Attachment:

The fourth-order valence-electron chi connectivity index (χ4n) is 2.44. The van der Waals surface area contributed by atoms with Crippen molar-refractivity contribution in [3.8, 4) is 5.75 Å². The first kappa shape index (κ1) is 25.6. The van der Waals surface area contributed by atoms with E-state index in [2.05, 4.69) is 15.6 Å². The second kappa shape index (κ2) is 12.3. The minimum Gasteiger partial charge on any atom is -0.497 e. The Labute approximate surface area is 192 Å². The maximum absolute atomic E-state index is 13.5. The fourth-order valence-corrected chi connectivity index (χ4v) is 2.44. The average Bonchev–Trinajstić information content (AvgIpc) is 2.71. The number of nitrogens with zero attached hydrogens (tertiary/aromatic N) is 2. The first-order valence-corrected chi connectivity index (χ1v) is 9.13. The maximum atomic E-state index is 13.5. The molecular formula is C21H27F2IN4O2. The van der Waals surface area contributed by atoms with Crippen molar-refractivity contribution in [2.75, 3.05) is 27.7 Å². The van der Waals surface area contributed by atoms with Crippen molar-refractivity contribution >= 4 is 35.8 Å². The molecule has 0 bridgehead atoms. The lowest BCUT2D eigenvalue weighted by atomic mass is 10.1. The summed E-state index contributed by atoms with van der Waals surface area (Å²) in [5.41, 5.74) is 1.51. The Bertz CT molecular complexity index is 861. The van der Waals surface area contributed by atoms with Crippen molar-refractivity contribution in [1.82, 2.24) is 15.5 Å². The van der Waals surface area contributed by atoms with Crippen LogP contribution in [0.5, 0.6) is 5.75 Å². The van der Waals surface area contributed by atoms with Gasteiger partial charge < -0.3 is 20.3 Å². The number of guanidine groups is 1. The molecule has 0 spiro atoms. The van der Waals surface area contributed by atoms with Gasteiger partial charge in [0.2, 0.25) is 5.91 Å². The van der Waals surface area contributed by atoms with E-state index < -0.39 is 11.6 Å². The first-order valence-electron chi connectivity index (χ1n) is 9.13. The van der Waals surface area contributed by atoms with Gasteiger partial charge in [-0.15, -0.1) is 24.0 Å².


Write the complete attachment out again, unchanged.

The fourth-order valence-electron chi connectivity index (χ4n) is 2.44. The van der Waals surface area contributed by atoms with Crippen molar-refractivity contribution in [3.8, 4) is 5.75 Å². The first kappa shape index (κ1) is 25.6. The van der Waals surface area contributed by atoms with E-state index in [2.05, 4.69) is 15.6 Å². The second kappa shape index (κ2) is 12.3. The minimum Gasteiger partial charge on any atom is -0.497 e. The Labute approximate surface area is 192 Å². The maximum absolute atomic E-state index is 13.5. The fourth-order valence-corrected chi connectivity index (χ4v) is 2.44. The average Bonchev–Trinajstić information content (AvgIpc) is 2.71. The number of nitrogens with zero attached hydrogens (tertiary/aromatic N) is 2. The first-order valence-corrected chi connectivity index (χ1v) is 9.13. The maximum atomic E-state index is 13.5. The molecular formula is C21H27F2IN4O2. The van der Waals surface area contributed by atoms with Crippen molar-refractivity contribution in [2.75, 3.05) is 27.7 Å². The van der Waals surface area contributed by atoms with Crippen molar-refractivity contribution >= 4 is 35.8 Å². The molecule has 0 bridgehead atoms. The lowest BCUT2D eigenvalue weighted by atomic mass is 10.1. The summed E-state index contributed by atoms with van der Waals surface area (Å²) in [5.41, 5.74) is 1.51. The Bertz CT molecular complexity index is 861. The van der Waals surface area contributed by atoms with Crippen molar-refractivity contribution in [1.82, 2.24) is 15.5 Å². The van der Waals surface area contributed by atoms with Crippen LogP contribution in [0.5, 0.6) is 5.75 Å². The van der Waals surface area contributed by atoms with Gasteiger partial charge < -0.3 is 20.3 Å². The number of guanidine groups is 1. The molecule has 0 spiro atoms. The van der Waals surface area contributed by atoms with Gasteiger partial charge in [0.2, 0.25) is 5.91 Å². The van der Waals surface area contributed by atoms with E-state index < -0.39 is 11.6 Å². The first-order valence-electron chi connectivity index (χ1n) is 9.13. The van der Waals surface area contributed by atoms with Gasteiger partial charge in [-0.15, -0.1) is 24.0 Å².